My basic philosophy is this: I treat Charlie the same as my other dogs – with trust and respect. In return Charlie trusts and respects me as well as the world the around him. Do I modify Charlie’s training? I do modify some things, but my training philosophy is that we should always modify training to best the needs of the dog. Charlie has had some terrific accomplishments. He received his CGC (Canine Good Citizen) when he was 2 years old and has been my registered pet partner (with Delta Society and now Pet Partners) since he was 3 years old. He has been nominated twice for the AKC ACE Award in the Therapy Category and has the AKC Therapy Dog title.
Here are some insights that I’ve learned from talking to people who are blind and working with a lot of visually impaired/blind dogs.
Scent not vision is the most important sense for dogs. Many people have a hard time understanding and sometimes accepting this fact, because sight is our most important sense. The fact remains that we are not really capable of understanding the full extent to which a dog can sniff out things. Many dogs are lazy about using their nose and we have to remind them so if you have a newly blind dog don’t worry if he doesn’t find his food bowl right away – he will, be patient.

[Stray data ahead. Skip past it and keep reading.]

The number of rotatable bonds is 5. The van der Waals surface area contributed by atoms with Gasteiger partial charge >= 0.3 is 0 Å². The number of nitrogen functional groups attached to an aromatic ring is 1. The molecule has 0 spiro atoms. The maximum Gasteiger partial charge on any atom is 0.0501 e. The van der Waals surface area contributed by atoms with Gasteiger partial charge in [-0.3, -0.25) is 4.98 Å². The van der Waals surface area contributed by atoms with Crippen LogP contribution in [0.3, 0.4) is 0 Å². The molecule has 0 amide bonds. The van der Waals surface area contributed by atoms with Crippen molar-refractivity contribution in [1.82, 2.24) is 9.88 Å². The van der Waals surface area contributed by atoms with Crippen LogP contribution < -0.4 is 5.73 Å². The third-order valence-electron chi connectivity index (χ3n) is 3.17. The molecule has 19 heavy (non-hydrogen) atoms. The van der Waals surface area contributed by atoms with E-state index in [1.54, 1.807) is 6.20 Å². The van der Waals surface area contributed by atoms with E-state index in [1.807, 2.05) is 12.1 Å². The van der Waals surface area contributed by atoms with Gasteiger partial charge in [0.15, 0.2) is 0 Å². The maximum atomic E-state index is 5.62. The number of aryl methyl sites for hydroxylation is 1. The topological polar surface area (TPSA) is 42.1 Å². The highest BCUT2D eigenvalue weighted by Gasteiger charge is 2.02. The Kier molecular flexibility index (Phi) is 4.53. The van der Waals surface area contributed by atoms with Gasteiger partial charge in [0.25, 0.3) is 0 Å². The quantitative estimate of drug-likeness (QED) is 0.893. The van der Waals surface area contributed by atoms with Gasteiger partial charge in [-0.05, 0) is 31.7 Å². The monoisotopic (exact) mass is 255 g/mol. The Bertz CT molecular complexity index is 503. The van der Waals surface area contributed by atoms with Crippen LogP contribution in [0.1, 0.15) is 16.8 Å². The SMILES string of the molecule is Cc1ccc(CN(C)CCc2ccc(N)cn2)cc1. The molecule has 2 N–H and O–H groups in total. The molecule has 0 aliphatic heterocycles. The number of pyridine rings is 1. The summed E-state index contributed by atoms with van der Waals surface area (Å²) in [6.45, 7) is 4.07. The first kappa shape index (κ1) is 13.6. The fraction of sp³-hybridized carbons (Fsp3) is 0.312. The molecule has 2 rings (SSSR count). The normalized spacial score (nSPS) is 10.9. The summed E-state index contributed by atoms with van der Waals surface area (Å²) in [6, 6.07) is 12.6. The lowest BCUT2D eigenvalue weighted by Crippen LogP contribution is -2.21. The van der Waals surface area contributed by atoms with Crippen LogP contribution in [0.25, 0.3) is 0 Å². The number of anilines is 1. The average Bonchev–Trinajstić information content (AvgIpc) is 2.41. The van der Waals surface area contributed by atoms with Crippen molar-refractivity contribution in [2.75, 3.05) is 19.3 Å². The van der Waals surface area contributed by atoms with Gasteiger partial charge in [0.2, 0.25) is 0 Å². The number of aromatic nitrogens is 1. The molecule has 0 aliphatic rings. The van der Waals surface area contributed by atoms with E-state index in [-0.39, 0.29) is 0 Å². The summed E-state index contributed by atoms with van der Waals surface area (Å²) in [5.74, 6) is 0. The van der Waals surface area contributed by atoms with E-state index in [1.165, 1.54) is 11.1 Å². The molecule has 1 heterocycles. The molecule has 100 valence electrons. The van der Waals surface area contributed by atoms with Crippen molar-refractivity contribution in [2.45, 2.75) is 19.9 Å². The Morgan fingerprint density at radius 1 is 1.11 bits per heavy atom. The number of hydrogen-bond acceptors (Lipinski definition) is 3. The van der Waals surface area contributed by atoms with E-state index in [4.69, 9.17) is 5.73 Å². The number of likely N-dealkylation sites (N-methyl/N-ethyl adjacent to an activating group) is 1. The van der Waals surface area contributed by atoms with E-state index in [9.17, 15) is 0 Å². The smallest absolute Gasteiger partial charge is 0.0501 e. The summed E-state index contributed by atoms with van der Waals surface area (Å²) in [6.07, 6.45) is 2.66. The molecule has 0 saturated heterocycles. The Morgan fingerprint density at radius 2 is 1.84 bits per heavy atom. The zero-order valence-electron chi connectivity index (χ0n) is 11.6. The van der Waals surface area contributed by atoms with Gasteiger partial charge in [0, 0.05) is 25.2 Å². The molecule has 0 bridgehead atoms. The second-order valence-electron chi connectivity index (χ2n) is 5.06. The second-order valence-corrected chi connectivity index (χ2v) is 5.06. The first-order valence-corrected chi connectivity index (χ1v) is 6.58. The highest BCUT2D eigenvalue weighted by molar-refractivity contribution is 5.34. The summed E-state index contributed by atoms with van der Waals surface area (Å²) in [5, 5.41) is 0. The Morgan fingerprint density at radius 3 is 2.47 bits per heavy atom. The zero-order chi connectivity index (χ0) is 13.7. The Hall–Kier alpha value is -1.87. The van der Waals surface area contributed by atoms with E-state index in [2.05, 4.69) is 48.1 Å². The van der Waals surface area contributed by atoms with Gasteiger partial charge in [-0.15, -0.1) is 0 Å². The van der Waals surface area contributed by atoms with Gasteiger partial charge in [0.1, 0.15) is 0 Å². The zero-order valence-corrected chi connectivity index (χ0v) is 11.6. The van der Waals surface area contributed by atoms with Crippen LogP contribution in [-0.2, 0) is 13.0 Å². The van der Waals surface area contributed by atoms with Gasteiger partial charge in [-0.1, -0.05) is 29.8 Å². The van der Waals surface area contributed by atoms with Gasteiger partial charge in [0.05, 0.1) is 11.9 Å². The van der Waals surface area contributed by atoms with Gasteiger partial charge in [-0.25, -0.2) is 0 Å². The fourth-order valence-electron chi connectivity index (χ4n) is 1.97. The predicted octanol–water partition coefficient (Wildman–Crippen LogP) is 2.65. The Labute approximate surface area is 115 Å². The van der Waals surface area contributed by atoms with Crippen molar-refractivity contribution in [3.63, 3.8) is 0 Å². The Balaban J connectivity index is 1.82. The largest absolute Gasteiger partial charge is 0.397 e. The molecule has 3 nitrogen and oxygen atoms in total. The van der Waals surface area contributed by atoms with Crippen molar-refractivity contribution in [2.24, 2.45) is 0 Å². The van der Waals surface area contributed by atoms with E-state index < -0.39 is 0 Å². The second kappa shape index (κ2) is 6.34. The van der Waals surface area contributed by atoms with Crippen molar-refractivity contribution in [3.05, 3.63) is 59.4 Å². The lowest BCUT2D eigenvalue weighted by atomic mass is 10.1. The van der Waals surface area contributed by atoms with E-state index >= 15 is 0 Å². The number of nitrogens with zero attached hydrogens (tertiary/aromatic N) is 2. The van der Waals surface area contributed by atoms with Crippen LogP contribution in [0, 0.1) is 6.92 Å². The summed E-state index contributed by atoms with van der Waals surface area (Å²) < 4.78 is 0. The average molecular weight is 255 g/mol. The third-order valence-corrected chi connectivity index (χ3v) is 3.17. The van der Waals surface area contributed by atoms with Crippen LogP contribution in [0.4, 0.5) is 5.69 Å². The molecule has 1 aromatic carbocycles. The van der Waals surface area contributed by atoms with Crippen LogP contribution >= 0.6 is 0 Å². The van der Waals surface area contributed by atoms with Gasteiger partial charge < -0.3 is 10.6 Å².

It helps to have a sense of humor….
In reality Charlie wasn’t responsible for this – a foster dog created the mess, it was a great photo op though!
While we are talking about senses hearing is important as well. However, sounds can be overwhelming especially in crowded places. Think about it – have you ever been driven down a long stretch of highway and ended up in the middle of nowhere? You are flipping through radio stations trying to find a radio station/song (before there was all the fancy types of radio) and the most you can find is mostly static… oh then wait – you can barely hear a country music station (you know the ones!) and probably a Willie Nelson song! The song is really faint, but you recognize it and because you recognize it you find some comfort. You leave the station on with the hope that the signal will get stronger. This song is your beacon and helps you stay awake as you drive down that road. You are wondering – how is this relevant to your blind dog. Imagine being blind. You are in a busy place and all the sounds you are like the static on the radio. What can you do to help your dog find you in those busy places? How can you be that country song on the radio station? Well, I wear little tiny bells in the form of a bracelet. I call them my “Charlie Bells.” They are fun and cheery and help Charlie know where I am when we are out and about. A charm bracelet could be just as effective.